Origins of Godzilla
Director: Gareth Edwards
Writers: Max Borenstein, Dave Callaham
Cast: Aaron Taylor-Johnson, CJ Adams, Ken Watanabe, Bryan Cranston, Elizabeth Olsen, Carson Bolde, Sally Hawkins, Juliette Binoche, David Strathairn, Richard T. Jones, Victor Rasuk, Patrick Sabongui, Jared Keeso, Luc Roderique, James Pizzinato
Synopsis: The world's most famous monster is pitted against malevolent creatures who, bolstered by humanity's scientific arrogance, threaten our very existence.
MPAA Rating: Rated PG-13 for intense sequences of destruction, mayhem and creature violence
I'm half Chinese, so I'm NOT being a racist when I say it's funny when an Asian guy says this...
8.3 / 10
- Bryan Cranston's performance was simply excellent in this movie. He's arguably the best part of about this feature.
- The slow build up to Godzilla actually helps the movie build it's suspense nicely.
- Aaron Taylor-Johnson and Elizabeth Olsen have great chemistry together, as a couple.
- Aaron Taylor-Johnson straight man no nonsense military attitude meshes well with Bryan Cranston's emotionally driven performance.
- Godzilla and Kaiji monster designs are very realistic, and unique.
- CGI and special effects are nicely done
- Single camera cinematography approach helps the movie feel like a larger than life kind of film.
- Bryan Cranston was falsely advertised as the lead actor for this film, and he was killed off after the first thirty minutes; leaving out arguably the best actor out of most of the movie.
- 3-D conversion is lousy, and doesn't show up well because of the dark settings throughout this movie.
- Suffers from a few pacing issues, as some scenes tend to drag longer than they should
- Aaron's character isn't written particularly well, and he comes off as not being all that interesting; unless he's interacting with his father or wife during the film.
You want to know what the irony is about this movie? With a franchise like "Godzilla" where majority of his films are known for their campiness and fun monster fights, you'd expect nothing more than a turn off your brain affair like the majority of "Godzilla" films, in the past. Don't get me wrong, I'm not saying all "Godzilla" movies are like that, as many could argue that the original "Gojira" had a lot of dramatic weight to it, as it served as an allegory for the dangers of nuclear arms. However, when it comes to "Godzilla" in general, it seems like the stereotype among most mainstream audiences is that he's a character known mostly for his sillier aspects rather than the serious weight "Gojira" represented.
And, you had "Amazing Spider-Man 2" that came out earlier this year, as it featured a character that's been known as being arguably the most relatable comic book character of all time. Whenever people think of Spider-Man comics, people tend to think about the dramatic weight many of his stories feature.
Yet, it's funny because "The Amazing Spider-Man 2" turned out to be the movie that was the light fun hearted campy adventure that you have to turn off your brain to enjoy. Whereas a franchise like "Godzilla" that's known for it's cheesiness, the new reboot turned out be the one that carried that strong dramatic weight to it.
To be honest, i can see why some people wouldn't like this movie, as it's not what you'd expect from a "Godzilla" film. After all, most people that talk about Godzilla usually bring up the epic monster battles, and sillier aspects to it. Very few people (if any) boast about the stories each of the movies present. Therefore, it's really a matter of how you prefer to have your Godzilla. If you're expecting a light hearted campy adventure that features tons of monster battles, then you probably won't like this movie.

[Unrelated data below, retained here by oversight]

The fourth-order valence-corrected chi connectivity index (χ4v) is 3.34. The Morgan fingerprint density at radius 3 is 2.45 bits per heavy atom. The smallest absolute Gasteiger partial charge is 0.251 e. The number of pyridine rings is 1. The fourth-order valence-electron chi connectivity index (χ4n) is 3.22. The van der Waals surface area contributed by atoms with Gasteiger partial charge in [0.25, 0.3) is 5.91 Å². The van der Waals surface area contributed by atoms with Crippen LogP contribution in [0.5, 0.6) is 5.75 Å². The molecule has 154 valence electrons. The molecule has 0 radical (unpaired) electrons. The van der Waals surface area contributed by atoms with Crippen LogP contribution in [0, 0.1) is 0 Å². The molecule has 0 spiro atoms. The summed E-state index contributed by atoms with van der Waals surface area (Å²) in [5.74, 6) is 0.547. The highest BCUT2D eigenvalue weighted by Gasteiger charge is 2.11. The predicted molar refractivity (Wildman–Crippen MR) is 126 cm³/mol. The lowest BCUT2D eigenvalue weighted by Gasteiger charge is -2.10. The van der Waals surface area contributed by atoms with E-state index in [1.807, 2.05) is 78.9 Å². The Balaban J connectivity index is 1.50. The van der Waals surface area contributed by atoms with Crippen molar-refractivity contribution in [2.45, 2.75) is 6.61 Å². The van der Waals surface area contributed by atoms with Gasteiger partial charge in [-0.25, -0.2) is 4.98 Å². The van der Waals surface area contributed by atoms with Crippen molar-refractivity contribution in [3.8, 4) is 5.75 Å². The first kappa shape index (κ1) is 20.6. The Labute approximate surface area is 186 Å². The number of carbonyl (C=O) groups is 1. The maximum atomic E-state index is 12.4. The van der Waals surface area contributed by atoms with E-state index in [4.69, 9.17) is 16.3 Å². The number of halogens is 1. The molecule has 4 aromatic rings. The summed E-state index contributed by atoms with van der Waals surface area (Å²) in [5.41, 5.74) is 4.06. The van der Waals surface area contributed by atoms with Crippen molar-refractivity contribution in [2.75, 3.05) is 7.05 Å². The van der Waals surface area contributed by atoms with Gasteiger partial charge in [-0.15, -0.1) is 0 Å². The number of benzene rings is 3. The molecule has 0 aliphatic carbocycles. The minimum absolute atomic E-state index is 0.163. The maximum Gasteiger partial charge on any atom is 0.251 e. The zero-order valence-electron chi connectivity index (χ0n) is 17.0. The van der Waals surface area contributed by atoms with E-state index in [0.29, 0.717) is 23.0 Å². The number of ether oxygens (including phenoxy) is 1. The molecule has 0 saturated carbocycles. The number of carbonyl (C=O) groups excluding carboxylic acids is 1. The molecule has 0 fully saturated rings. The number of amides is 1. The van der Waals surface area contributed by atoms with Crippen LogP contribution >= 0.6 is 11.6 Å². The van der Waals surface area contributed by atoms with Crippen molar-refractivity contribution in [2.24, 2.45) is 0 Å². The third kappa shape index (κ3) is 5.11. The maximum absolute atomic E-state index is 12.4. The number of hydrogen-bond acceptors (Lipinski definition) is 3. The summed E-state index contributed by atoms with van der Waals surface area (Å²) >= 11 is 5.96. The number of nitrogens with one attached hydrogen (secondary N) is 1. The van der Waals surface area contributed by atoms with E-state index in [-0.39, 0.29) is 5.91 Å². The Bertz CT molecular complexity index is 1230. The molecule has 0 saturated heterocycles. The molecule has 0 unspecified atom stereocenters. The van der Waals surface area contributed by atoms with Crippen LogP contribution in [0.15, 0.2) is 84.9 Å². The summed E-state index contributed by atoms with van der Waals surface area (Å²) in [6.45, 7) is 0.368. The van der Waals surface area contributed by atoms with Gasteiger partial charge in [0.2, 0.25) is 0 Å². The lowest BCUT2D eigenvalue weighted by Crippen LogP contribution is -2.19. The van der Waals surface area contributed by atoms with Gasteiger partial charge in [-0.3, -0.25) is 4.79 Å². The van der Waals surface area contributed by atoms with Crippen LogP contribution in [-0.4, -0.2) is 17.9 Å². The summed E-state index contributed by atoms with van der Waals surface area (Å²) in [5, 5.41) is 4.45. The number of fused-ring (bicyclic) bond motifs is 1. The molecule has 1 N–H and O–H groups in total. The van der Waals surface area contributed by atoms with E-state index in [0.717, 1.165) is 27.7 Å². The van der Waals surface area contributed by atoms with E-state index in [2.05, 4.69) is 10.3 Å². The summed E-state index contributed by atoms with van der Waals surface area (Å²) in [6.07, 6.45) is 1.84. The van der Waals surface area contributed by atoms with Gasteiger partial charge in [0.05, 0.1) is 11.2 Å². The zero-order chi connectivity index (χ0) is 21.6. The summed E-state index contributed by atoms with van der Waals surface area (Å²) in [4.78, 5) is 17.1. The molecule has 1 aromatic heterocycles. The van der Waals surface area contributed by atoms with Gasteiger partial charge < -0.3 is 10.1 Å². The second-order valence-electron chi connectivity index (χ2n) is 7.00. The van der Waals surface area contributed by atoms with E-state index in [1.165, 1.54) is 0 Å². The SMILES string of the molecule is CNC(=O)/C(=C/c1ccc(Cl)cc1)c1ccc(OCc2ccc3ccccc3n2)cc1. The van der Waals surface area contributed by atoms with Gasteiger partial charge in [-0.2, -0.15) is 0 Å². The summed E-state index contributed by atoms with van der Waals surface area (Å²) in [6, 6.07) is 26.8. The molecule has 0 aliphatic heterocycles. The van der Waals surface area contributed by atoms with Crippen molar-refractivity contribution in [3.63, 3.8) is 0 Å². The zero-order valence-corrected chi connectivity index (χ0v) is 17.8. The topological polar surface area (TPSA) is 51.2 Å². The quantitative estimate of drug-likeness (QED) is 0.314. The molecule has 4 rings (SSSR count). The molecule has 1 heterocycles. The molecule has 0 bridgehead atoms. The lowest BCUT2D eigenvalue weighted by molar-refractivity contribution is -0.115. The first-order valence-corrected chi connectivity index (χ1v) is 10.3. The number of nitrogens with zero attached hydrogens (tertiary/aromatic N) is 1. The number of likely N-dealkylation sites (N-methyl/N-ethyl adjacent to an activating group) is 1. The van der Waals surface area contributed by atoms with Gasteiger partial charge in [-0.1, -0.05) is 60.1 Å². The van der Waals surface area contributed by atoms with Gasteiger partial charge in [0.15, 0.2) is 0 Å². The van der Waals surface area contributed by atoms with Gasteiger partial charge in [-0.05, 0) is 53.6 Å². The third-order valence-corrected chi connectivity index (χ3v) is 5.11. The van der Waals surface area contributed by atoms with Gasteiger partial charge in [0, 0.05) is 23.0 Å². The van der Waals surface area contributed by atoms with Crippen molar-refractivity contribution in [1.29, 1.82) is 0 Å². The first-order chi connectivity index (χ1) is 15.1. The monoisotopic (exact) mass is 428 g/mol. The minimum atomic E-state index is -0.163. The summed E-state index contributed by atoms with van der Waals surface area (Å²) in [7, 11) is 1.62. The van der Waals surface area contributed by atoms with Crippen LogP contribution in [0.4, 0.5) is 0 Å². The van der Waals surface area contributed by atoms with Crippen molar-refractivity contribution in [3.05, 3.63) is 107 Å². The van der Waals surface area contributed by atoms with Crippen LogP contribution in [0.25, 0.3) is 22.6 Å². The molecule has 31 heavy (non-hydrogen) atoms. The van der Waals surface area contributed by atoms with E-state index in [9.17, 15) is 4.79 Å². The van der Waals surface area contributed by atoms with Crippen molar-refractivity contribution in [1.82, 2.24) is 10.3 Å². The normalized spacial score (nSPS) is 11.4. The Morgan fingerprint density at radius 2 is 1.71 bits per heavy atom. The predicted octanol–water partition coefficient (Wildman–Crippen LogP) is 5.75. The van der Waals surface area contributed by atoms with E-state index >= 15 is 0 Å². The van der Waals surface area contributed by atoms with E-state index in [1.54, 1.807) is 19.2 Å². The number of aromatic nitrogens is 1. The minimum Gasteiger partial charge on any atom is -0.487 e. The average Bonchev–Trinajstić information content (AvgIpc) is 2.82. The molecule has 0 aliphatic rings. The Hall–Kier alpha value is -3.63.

Hell, if you're expecting this movie to be a light hearted monster mash in ilk of "Pacific Rim", then you'll definitely be disappointed. The "Godzilla" reboot may not be what most people would have expected, but does that necessarily mean it's a bad film? Let's get into that now shall we.
The film starts off with a government scientist named Joe Brody (Bryan Cranston), who discovers a series of tremors coming from below Japan's surface. He sends his wife along with a team of other scientists to check it out. Sadly, due to a series of events, his wife is killed during the investigation. Needless to say, he hasn't gotten over his wife's death since the incident happen. Fast forward years later, his son has moved on to join the military; raising a family of his own.
Meanwhile, Joe has become obsessed over the events that took place, as he's struck with guilt about how he unknowingly sent his wife to die on that fateful day. The government has gone through great lengths to cover it up, as it makes Joe look like a conspiracy nut. Hell, his own son practically wants nothing to do with him because of his obsession over the government covering up something that might've been the cause of his wife's death so many years ago.
Due a series of unlikely events, Joe's son discovers that maybe his old man wasn't so crazy after all. As it turns out, there was something that the government was hiding on that day. Something that could potentially destroy the entire world, as our means of defense are practically useless against this sinister new threat. With little hope, our fate might be in the hands a creature that mankind may not be so quick to trust. Perhaps Dr. Ishiro Serizawa (Ken Watanabe) had a good point when he said so eloquently, "The arrogance of man is thinking that nature is within our control...when it's really the other way around."
I would go into further detail about this film's story, but part of the movie's charm is finding out all it's intricate little secrets for yourself. Maybe that was the main reason Warner Bros. clouded this film's plot in such secrecy.